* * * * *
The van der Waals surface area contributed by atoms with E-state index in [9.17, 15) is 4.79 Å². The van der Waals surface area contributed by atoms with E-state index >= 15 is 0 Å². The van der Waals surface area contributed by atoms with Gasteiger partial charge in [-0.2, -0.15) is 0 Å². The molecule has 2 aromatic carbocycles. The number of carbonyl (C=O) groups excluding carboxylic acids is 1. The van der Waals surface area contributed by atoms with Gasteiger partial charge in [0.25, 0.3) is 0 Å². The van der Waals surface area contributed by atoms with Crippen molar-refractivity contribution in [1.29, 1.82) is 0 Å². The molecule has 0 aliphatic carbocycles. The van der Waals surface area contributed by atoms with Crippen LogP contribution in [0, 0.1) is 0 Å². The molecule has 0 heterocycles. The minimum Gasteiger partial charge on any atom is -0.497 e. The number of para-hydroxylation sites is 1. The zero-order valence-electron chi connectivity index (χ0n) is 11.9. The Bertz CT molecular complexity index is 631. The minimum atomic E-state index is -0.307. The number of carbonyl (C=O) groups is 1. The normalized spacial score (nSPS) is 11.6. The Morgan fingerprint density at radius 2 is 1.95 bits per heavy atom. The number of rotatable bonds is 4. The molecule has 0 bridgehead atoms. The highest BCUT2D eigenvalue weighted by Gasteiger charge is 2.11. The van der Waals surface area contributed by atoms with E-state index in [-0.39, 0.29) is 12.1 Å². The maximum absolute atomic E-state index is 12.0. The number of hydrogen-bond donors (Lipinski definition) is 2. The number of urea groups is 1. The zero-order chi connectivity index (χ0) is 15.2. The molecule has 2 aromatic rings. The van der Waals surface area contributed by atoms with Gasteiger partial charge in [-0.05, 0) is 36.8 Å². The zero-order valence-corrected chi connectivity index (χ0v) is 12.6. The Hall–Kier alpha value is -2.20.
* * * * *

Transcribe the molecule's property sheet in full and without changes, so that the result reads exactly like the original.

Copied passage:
The van der Waals surface area contributed by atoms with E-state index in [9.17, 15) is 4.79 Å². The van der Waals surface area contributed by atoms with E-state index >= 15 is 0 Å². The van der Waals surface area contributed by atoms with Gasteiger partial charge in [-0.2, -0.15) is 0 Å². The molecule has 2 aromatic carbocycles. The number of carbonyl (C=O) groups excluding carboxylic acids is 1. The van der Waals surface area contributed by atoms with Gasteiger partial charge in [0.25, 0.3) is 0 Å². The van der Waals surface area contributed by atoms with Crippen molar-refractivity contribution in [1.29, 1.82) is 0 Å². The molecule has 0 aliphatic carbocycles. The van der Waals surface area contributed by atoms with Crippen LogP contribution in [0, 0.1) is 0 Å². The molecule has 0 heterocycles. The minimum Gasteiger partial charge on any atom is -0.497 e. The number of para-hydroxylation sites is 1. The zero-order valence-electron chi connectivity index (χ0n) is 11.9. The Bertz CT molecular complexity index is 631. The minimum atomic E-state index is -0.307. The number of carbonyl (C=O) groups is 1. The normalized spacial score (nSPS) is 11.6. The Morgan fingerprint density at radius 2 is 1.95 bits per heavy atom. The number of rotatable bonds is 4. The molecule has 0 bridgehead atoms. The highest BCUT2D eigenvalue weighted by Gasteiger charge is 2.11. The van der Waals surface area contributed by atoms with E-state index in [-0.39, 0.29) is 12.1 Å². The maximum absolute atomic E-state index is 12.0. The number of hydrogen-bond donors (Lipinski definition) is 2. The number of urea groups is 1. The zero-order chi connectivity index (χ0) is 15.2. The molecule has 2 aromatic rings. The van der Waals surface area contributed by atoms with Gasteiger partial charge in [-0.05, 0) is 36.8 Å². The zero-order valence-corrected chi connectivity index (χ0v) is 12.6. The Hall–Kier alpha value is -2.20.